Loans late by 90 days or more are increasingly concentrated in parts of Florida, Georgia and southeast Texas as fallout from the storms continues to weigh on the market.
Florida displaced Mississippi as the state with the biggest percentage of severe delinquencies during the month as a result, according to Black Knight's First Look report for December 2017.
The severe delinquency percentage in Florida was over 4% last month, while in Mississippi it was closer to 3%. Both states had severe delinquency rates above 3%, but below 4% in November 2017.
A total of 726,000 properties were 90 or more days past due, but not yet in foreclosure, last month. Of those, 142,000 are attributed to damage from Hurricanes Harvey and Irma. That raises the percentage of severely delinquent loans attributed to the two storms to almost 20% from less than 13% the previous month.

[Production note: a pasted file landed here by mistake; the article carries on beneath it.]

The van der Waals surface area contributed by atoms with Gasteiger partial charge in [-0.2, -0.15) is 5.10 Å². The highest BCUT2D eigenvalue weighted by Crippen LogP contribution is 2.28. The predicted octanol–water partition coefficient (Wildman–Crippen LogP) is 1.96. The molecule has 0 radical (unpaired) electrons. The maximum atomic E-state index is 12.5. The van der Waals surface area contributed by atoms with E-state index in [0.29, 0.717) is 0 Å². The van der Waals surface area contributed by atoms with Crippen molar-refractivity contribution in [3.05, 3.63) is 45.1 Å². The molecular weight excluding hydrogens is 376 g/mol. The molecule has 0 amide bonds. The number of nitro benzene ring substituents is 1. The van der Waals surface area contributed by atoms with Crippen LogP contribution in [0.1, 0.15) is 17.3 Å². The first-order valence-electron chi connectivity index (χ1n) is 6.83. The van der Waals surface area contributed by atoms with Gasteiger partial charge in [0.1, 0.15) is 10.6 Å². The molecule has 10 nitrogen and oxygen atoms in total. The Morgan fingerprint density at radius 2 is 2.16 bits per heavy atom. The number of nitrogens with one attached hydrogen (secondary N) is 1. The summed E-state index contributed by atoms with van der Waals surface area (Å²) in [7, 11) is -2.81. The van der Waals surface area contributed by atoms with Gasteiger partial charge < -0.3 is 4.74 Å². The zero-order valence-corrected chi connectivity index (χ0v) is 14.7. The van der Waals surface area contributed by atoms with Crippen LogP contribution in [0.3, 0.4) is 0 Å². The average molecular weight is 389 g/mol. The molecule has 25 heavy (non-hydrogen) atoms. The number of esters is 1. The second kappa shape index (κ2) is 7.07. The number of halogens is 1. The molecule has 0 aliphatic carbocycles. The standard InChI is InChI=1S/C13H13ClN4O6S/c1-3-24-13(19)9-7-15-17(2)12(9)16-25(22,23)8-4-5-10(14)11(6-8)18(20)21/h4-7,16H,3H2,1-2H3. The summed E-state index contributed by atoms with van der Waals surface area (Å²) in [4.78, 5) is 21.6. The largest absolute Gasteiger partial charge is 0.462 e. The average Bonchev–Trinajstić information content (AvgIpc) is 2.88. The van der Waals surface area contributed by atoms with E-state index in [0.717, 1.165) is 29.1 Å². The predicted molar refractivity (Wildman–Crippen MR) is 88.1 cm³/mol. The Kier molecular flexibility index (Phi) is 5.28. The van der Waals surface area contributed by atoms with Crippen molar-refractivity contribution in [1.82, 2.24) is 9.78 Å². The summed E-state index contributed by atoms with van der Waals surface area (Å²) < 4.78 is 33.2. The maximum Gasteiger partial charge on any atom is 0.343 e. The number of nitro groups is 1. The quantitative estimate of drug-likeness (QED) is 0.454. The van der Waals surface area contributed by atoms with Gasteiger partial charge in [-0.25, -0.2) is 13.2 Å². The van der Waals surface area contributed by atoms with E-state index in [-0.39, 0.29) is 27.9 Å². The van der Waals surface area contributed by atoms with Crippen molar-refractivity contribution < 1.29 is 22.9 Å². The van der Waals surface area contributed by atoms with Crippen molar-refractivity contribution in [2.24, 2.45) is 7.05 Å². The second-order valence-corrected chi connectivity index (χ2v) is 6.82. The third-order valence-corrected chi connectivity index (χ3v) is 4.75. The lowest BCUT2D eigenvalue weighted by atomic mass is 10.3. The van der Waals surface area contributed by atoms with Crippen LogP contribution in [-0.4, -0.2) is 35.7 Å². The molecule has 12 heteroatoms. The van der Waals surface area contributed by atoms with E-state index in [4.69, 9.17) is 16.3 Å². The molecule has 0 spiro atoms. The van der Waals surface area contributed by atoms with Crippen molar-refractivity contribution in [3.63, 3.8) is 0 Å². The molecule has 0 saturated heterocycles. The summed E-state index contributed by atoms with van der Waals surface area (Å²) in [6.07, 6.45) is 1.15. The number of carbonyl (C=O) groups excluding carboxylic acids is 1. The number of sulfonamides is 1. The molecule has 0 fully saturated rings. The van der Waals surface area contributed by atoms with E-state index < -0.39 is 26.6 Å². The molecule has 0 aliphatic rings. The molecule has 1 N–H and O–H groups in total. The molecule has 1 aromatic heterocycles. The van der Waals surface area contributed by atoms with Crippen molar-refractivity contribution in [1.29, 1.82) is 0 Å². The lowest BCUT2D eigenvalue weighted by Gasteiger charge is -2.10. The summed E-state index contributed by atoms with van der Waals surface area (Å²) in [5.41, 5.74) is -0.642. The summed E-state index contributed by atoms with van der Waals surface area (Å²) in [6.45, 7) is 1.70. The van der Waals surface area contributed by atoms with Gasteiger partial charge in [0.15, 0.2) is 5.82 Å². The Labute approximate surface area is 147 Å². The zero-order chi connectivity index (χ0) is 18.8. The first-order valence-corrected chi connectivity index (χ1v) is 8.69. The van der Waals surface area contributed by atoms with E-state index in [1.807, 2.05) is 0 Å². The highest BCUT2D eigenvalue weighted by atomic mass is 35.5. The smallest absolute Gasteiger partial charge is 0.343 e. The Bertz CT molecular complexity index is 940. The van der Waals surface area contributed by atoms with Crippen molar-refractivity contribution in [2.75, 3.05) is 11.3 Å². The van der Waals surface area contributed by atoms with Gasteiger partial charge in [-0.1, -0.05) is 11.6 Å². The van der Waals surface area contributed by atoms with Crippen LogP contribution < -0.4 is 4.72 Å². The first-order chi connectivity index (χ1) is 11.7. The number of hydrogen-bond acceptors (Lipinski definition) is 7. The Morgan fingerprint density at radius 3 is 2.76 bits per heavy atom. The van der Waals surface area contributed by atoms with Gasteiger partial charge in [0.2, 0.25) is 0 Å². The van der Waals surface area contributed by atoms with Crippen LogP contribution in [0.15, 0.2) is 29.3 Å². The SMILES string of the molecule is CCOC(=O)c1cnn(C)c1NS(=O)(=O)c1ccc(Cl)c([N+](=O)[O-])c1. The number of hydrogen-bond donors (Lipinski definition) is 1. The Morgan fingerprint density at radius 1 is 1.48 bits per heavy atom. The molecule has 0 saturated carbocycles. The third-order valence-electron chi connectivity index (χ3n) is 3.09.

Overall, severe delinquencies were up by 60,000 from November 2017 and 44,000 from December 2016 due to a combination of hurricane-related fallout and seasonal factors.
Shorter-term delinquencies of 30 days or more also were up in December 2017, rising 88,000 from the previous month and 164,000 from the previous year to 2,412,000. This is a high not seen since early 2016 and represents the fourth consecutive month in which the 30-day delinquency rate increased.
Foreclosure starts, in contrast, fell to a post-recession low of 44,500 last month and loans in active foreclosure dropped 32% from a year ago to 152,000.
The prepayment rate last month dropped more than 5% from November 2017 and more than 31% from December 2016 to 0.93%.